Have you ever looked out at your lawn and noticed it’s looking a little wilted? It might need a little pick-me-up: fertiliser. Grass is essentially hundreds of hungry little plants that need regular feeding so they have the energy to grow.
There are two key times to fertilise your lawn: spring and autumn. For liquid fertiliser, all you need to do is hook the bottle up to your garden hose and spray. Granular fertiliser, on the other hand, will need a spreader for even distribution. Then you water it down so the ground can absorb the nutrients.
Perk up your lawn with some food for healthy, green grass. Here’s how to fertilise a lawn – and some other tips to keep in mind!
Why Fertilise a Lawn?
Fertilisers provide essential nutrients for an established lawn, encouraging healthy growth and grass throughout the year. Grass does get its food from the sun and soil, but the nutrients in the soil diminish over time. Using fertiliser gives your soil a nutrient boost.
If you notice less grass growth, sparse grass, or pale grass, those are symptoms of poor lawn nutrition. Correct this nutrient imbalance by applying fertiliser to manage your turf.
Fertilising is also a good way to control weeds, moss, and disease on your lawn. It improves grass recovery and keeps the turf green and lush. You’ll also save more money since fertilising reduces the need for turf replacement or re-seeding.
When to Fertilise Your Lawn
Lawns, like most plants, move with the seasons. Grass comes out of hibernation in early spring, then continues growing throughout the year until it starts to slow down in late autumn.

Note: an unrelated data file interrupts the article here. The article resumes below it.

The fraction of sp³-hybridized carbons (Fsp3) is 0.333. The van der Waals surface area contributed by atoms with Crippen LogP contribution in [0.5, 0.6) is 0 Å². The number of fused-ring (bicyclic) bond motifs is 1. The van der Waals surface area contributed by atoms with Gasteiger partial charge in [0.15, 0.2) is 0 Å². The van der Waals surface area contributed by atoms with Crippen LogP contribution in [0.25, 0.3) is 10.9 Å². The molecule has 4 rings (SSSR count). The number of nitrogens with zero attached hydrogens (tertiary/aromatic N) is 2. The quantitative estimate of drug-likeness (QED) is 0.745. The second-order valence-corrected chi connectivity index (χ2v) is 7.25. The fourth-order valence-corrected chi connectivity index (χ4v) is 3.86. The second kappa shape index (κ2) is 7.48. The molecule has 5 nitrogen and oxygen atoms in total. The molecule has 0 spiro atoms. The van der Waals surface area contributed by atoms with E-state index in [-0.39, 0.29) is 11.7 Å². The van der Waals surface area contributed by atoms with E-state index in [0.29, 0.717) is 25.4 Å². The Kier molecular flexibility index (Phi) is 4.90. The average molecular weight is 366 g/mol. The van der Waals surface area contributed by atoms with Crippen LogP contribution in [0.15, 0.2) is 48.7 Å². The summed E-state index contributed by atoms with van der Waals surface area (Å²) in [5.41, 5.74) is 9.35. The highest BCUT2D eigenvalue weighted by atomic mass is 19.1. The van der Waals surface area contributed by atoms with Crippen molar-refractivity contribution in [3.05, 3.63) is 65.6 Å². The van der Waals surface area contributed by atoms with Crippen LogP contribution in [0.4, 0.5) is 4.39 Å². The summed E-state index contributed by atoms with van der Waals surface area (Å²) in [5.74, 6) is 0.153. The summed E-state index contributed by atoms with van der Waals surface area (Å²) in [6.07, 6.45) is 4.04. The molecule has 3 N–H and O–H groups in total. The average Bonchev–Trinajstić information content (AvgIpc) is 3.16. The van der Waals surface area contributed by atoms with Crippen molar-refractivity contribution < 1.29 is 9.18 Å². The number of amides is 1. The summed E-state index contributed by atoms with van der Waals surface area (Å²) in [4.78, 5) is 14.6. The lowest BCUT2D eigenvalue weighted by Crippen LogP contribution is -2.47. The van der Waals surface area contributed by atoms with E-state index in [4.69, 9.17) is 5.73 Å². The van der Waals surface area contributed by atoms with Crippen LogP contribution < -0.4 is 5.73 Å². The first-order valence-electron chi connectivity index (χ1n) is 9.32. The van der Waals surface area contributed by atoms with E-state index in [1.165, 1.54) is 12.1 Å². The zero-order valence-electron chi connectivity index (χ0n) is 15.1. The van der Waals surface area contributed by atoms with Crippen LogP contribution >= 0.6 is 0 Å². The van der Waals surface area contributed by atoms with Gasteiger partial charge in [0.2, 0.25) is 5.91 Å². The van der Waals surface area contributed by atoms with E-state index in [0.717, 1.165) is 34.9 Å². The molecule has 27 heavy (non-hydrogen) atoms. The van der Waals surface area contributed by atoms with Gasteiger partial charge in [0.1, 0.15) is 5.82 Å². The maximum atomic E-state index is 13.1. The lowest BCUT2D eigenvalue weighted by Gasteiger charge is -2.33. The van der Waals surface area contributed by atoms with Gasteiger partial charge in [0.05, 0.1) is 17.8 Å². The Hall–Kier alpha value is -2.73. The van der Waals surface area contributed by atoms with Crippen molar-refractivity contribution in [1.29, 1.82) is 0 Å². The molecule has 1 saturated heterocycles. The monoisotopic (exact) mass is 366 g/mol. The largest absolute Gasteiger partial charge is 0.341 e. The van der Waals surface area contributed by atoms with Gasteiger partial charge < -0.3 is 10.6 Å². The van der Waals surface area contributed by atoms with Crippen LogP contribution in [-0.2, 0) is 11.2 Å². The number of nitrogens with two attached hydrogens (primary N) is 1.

When to fertilise your lawn? You should be doing it at least twice a year – spring and autumn. Mid-summer is optional but might help improve colour and resilience.
SPRING: Fertilise the whole lawn once the grass has resumed growth, typically once temperatures are above 10ºC.
MID-SUMMER: You can use a quick-release fertiliser to give your lawn a boost for a few weeks.
AUTUMN: Wait for the weather to start turning, and get rid of any dead grass before applying the food. You can also use slow-release fertilisers in late autumn that will slowly feed your lawn over winter.
How Often to Fertilise Your Lawn
Check the feed duration of your chosen fertiliser. Most slow-release fertilisers take between 14–16 weeks to fully exhaust, while quick-release formulas take 4–6 weeks and may need reapplication.
Types of Lawn Fertiliser
There are several kinds of lawn fertiliser available on the market. Each has its own advantages and application methods, so keep those in mind while deciding which to use on your lawn!
1. Liquid fertiliser
It’s all in the name – this is a liquid formula that feeds straight into the blades of grass. There’s less runoff from watering or rainfall, and less of it gets into the soil. This absorbs more quickly into the grass, but may need more frequent reapplication.
2. Granular fertiliser
This comes in the form of pellets of fertiliser formula. Granular fertilisers often contain NPK (nitrogen, phosphorus, potassium) and organic matter. This form provides a slow nutritional boost and improves the soil’s nutrient profile. However, it’s more tedious to apply and requires a wetting agent.